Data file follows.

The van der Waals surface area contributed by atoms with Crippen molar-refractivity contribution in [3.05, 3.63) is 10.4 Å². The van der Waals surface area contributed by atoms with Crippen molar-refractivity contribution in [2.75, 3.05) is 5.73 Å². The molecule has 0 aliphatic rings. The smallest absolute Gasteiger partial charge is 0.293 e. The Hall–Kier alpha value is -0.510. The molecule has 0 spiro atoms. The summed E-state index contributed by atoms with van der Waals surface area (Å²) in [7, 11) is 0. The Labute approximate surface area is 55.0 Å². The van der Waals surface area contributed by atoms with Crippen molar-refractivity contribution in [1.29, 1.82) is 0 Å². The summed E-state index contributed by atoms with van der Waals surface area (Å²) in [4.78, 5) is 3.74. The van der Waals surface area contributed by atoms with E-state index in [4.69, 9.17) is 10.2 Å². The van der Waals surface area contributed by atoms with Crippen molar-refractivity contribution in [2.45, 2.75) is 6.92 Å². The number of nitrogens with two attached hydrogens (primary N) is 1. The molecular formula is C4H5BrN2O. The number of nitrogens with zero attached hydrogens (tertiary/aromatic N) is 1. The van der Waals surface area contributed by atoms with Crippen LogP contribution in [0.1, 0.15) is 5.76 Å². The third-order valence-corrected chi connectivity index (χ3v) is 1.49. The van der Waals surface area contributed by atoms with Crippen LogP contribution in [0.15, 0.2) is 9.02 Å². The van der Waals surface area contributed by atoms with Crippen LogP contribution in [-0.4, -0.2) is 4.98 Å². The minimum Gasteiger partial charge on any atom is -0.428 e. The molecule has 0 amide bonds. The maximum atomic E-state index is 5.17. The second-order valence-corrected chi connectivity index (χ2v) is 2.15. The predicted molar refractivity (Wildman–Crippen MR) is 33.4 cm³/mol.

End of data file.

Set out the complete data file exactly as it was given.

The van der Waals surface area contributed by atoms with Crippen molar-refractivity contribution in [3.05, 3.63) is 10.4 Å². The van der Waals surface area contributed by atoms with Crippen molar-refractivity contribution in [2.75, 3.05) is 5.73 Å². The molecule has 0 aliphatic rings. The smallest absolute Gasteiger partial charge is 0.293 e. The Hall–Kier alpha value is -0.510. The molecule has 0 spiro atoms. The summed E-state index contributed by atoms with van der Waals surface area (Å²) in [7, 11) is 0. The Labute approximate surface area is 55.0 Å². The van der Waals surface area contributed by atoms with Crippen molar-refractivity contribution in [1.29, 1.82) is 0 Å². The summed E-state index contributed by atoms with van der Waals surface area (Å²) in [4.78, 5) is 3.74. The van der Waals surface area contributed by atoms with E-state index in [4.69, 9.17) is 10.2 Å². The van der Waals surface area contributed by atoms with Crippen molar-refractivity contribution in [2.45, 2.75) is 6.92 Å². The number of nitrogens with two attached hydrogens (primary N) is 1. The molecular formula is C4H5BrN2O. The number of nitrogens with zero attached hydrogens (tertiary/aromatic N) is 1. The van der Waals surface area contributed by atoms with Crippen LogP contribution in [0.1, 0.15) is 5.76 Å². The third-order valence-corrected chi connectivity index (χ3v) is 1.49. The van der Waals surface area contributed by atoms with Crippen LogP contribution in [0.15, 0.2) is 9.02 Å². The van der Waals surface area contributed by atoms with Crippen LogP contribution in [-0.4, -0.2) is 4.98 Å². The minimum Gasteiger partial charge on any atom is -0.428 e. The molecule has 0 amide bonds. The maximum atomic E-state index is 5.17. The second-order valence-corrected chi connectivity index (χ2v) is 2.15. The predicted molar refractivity (Wildman–Crippen MR) is 33.4 cm³/mol.